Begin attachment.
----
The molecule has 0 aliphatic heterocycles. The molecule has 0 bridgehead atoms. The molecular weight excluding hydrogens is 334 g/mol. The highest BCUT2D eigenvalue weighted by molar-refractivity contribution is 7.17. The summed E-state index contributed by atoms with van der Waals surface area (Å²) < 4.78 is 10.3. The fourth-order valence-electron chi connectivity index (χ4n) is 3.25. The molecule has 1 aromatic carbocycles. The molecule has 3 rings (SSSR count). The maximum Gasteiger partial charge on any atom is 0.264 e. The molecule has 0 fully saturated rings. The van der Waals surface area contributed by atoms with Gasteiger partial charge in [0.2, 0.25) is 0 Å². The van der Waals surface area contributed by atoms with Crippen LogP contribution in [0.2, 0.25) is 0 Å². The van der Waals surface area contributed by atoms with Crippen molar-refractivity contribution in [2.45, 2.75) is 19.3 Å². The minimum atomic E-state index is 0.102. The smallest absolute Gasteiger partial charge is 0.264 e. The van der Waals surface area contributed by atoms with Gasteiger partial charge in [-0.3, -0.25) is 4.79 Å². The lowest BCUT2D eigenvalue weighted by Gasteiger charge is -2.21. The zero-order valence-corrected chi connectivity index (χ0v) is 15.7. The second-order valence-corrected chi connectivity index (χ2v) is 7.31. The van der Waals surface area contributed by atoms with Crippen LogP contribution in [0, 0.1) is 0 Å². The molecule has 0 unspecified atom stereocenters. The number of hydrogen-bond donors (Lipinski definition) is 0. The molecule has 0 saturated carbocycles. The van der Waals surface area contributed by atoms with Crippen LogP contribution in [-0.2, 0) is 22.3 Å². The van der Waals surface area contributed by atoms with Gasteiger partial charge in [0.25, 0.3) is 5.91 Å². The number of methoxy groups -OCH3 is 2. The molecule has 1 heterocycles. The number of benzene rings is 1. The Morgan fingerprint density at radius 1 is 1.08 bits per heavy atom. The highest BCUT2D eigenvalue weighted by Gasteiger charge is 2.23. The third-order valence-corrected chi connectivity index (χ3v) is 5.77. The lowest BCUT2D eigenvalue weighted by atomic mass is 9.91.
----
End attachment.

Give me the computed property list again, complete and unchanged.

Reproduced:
The molecule has 0 aliphatic heterocycles. The molecule has 0 bridgehead atoms. The molecular weight excluding hydrogens is 334 g/mol. The highest BCUT2D eigenvalue weighted by molar-refractivity contribution is 7.17. The summed E-state index contributed by atoms with van der Waals surface area (Å²) < 4.78 is 10.3. The fourth-order valence-electron chi connectivity index (χ4n) is 3.25. The molecule has 1 aromatic carbocycles. The molecule has 3 rings (SSSR count). The maximum Gasteiger partial charge on any atom is 0.264 e. The molecule has 0 fully saturated rings. The van der Waals surface area contributed by atoms with Gasteiger partial charge in [0.2, 0.25) is 0 Å². The van der Waals surface area contributed by atoms with Crippen LogP contribution in [0.2, 0.25) is 0 Å². The van der Waals surface area contributed by atoms with Crippen molar-refractivity contribution in [2.45, 2.75) is 19.3 Å². The minimum atomic E-state index is 0.102. The smallest absolute Gasteiger partial charge is 0.264 e. The van der Waals surface area contributed by atoms with Gasteiger partial charge in [-0.3, -0.25) is 4.79 Å². The lowest BCUT2D eigenvalue weighted by Gasteiger charge is -2.21. The zero-order valence-corrected chi connectivity index (χ0v) is 15.7. The second-order valence-corrected chi connectivity index (χ2v) is 7.31. The van der Waals surface area contributed by atoms with Crippen LogP contribution in [0, 0.1) is 0 Å². The molecule has 0 unspecified atom stereocenters. The number of hydrogen-bond donors (Lipinski definition) is 0. The molecule has 0 saturated carbocycles. The van der Waals surface area contributed by atoms with Crippen LogP contribution in [-0.2, 0) is 22.3 Å². The van der Waals surface area contributed by atoms with Gasteiger partial charge in [0.25, 0.3) is 5.91 Å². The number of methoxy groups -OCH3 is 2. The molecule has 1 heterocycles. The number of benzene rings is 1. The Morgan fingerprint density at radius 1 is 1.08 bits per heavy atom. The highest BCUT2D eigenvalue weighted by Gasteiger charge is 2.23. The third-order valence-corrected chi connectivity index (χ3v) is 5.77. The lowest BCUT2D eigenvalue weighted by atomic mass is 9.91.